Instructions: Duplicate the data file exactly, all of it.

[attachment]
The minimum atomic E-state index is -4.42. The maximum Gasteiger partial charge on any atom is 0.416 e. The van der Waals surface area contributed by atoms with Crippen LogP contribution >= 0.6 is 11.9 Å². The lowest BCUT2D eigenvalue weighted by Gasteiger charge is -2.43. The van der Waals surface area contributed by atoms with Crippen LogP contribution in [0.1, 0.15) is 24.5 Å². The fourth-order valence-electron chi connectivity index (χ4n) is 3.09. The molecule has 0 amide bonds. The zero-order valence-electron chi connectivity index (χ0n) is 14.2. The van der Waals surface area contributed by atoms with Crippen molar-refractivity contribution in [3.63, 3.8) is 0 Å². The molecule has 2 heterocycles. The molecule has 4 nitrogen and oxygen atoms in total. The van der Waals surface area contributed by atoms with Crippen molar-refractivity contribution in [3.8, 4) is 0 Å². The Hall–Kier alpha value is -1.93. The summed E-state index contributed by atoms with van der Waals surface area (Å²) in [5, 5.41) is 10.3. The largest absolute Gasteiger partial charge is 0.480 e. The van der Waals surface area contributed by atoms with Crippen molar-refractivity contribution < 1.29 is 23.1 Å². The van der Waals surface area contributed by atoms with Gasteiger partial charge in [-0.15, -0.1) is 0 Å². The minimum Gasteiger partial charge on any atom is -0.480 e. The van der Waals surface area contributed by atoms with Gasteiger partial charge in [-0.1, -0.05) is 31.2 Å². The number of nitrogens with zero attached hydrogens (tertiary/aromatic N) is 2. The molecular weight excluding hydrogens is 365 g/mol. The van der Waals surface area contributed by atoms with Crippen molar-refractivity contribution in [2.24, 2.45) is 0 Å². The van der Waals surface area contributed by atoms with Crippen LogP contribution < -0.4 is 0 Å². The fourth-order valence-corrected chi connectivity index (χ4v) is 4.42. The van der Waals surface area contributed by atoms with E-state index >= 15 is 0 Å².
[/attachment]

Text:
The minimum atomic E-state index is -4.42. The maximum Gasteiger partial charge on any atom is 0.416 e. The van der Waals surface area contributed by atoms with Crippen LogP contribution >= 0.6 is 11.9 Å². The lowest BCUT2D eigenvalue weighted by Gasteiger charge is -2.43. The van der Waals surface area contributed by atoms with Crippen LogP contribution in [0.1, 0.15) is 24.5 Å². The fourth-order valence-electron chi connectivity index (χ4n) is 3.09. The molecule has 0 amide bonds. The zero-order valence-electron chi connectivity index (χ0n) is 14.2. The van der Waals surface area contributed by atoms with Crippen molar-refractivity contribution in [3.63, 3.8) is 0 Å². The molecule has 2 heterocycles. The molecule has 4 nitrogen and oxygen atoms in total. The van der Waals surface area contributed by atoms with Crippen molar-refractivity contribution in [3.8, 4) is 0 Å². The Hall–Kier alpha value is -1.93. The summed E-state index contributed by atoms with van der Waals surface area (Å²) in [5, 5.41) is 10.3. The largest absolute Gasteiger partial charge is 0.480 e. The van der Waals surface area contributed by atoms with Crippen molar-refractivity contribution < 1.29 is 23.1 Å². The van der Waals surface area contributed by atoms with Gasteiger partial charge in [-0.15, -0.1) is 0 Å². The minimum Gasteiger partial charge on any atom is -0.480 e. The van der Waals surface area contributed by atoms with Gasteiger partial charge in [-0.1, -0.05) is 31.2 Å². The number of nitrogens with zero attached hydrogens (tertiary/aromatic N) is 2. The molecular weight excluding hydrogens is 365 g/mol. The van der Waals surface area contributed by atoms with Crippen molar-refractivity contribution in [2.24, 2.45) is 0 Å². The van der Waals surface area contributed by atoms with Crippen LogP contribution < -0.4 is 0 Å². The fourth-order valence-corrected chi connectivity index (χ4v) is 4.42. The van der Waals surface area contributed by atoms with E-state index >= 15 is 0 Å².